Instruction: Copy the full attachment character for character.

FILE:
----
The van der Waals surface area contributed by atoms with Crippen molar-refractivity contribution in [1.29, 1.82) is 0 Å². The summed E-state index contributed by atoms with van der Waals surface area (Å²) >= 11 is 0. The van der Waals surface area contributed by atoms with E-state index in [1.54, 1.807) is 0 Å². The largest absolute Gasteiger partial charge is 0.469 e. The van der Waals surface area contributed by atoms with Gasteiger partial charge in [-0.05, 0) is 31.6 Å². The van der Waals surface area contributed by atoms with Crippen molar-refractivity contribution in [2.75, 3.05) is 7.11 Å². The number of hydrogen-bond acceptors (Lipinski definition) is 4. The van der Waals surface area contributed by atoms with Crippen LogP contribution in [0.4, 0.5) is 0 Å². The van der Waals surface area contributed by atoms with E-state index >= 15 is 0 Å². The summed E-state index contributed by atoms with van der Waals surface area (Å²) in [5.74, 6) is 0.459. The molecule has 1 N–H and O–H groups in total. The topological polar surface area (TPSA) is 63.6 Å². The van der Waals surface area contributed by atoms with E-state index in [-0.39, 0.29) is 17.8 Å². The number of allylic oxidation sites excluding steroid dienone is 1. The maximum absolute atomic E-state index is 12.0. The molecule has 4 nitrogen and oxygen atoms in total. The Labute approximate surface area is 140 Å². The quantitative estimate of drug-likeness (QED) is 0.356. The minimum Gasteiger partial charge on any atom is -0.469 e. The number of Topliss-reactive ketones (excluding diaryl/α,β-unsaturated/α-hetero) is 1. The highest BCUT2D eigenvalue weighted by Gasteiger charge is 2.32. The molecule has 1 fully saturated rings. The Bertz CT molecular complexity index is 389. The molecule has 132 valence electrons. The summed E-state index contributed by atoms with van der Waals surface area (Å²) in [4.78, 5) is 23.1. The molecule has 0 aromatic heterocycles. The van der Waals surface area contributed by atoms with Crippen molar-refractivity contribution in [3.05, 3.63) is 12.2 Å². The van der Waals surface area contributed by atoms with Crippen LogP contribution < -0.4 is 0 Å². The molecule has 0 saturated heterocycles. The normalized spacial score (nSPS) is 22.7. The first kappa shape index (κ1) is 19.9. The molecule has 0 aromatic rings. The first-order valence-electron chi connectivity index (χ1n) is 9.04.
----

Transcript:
The van der Waals surface area contributed by atoms with Crippen molar-refractivity contribution in [1.29, 1.82) is 0 Å². The summed E-state index contributed by atoms with van der Waals surface area (Å²) >= 11 is 0. The van der Waals surface area contributed by atoms with E-state index in [1.54, 1.807) is 0 Å². The largest absolute Gasteiger partial charge is 0.469 e. The van der Waals surface area contributed by atoms with Gasteiger partial charge in [-0.05, 0) is 31.6 Å². The van der Waals surface area contributed by atoms with Crippen molar-refractivity contribution in [2.75, 3.05) is 7.11 Å². The number of hydrogen-bond acceptors (Lipinski definition) is 4. The van der Waals surface area contributed by atoms with Crippen LogP contribution in [0.4, 0.5) is 0 Å². The van der Waals surface area contributed by atoms with E-state index >= 15 is 0 Å². The summed E-state index contributed by atoms with van der Waals surface area (Å²) in [5.74, 6) is 0.459. The molecule has 1 N–H and O–H groups in total. The topological polar surface area (TPSA) is 63.6 Å². The van der Waals surface area contributed by atoms with E-state index in [-0.39, 0.29) is 17.8 Å². The number of allylic oxidation sites excluding steroid dienone is 1. The maximum absolute atomic E-state index is 12.0. The molecule has 4 nitrogen and oxygen atoms in total. The Labute approximate surface area is 140 Å². The quantitative estimate of drug-likeness (QED) is 0.356. The minimum Gasteiger partial charge on any atom is -0.469 e. The number of Topliss-reactive ketones (excluding diaryl/α,β-unsaturated/α-hetero) is 1. The highest BCUT2D eigenvalue weighted by Gasteiger charge is 2.32. The molecule has 1 fully saturated rings. The Bertz CT molecular complexity index is 389. The molecule has 132 valence electrons. The summed E-state index contributed by atoms with van der Waals surface area (Å²) in [4.78, 5) is 23.1. The molecule has 0 aromatic heterocycles. The van der Waals surface area contributed by atoms with Crippen molar-refractivity contribution in [3.05, 3.63) is 12.2 Å². The van der Waals surface area contributed by atoms with Crippen LogP contribution < -0.4 is 0 Å². The molecule has 0 saturated heterocycles. The normalized spacial score (nSPS) is 22.7. The first kappa shape index (κ1) is 19.9. The molecule has 0 aromatic rings. The first-order valence-electron chi connectivity index (χ1n) is 9.04.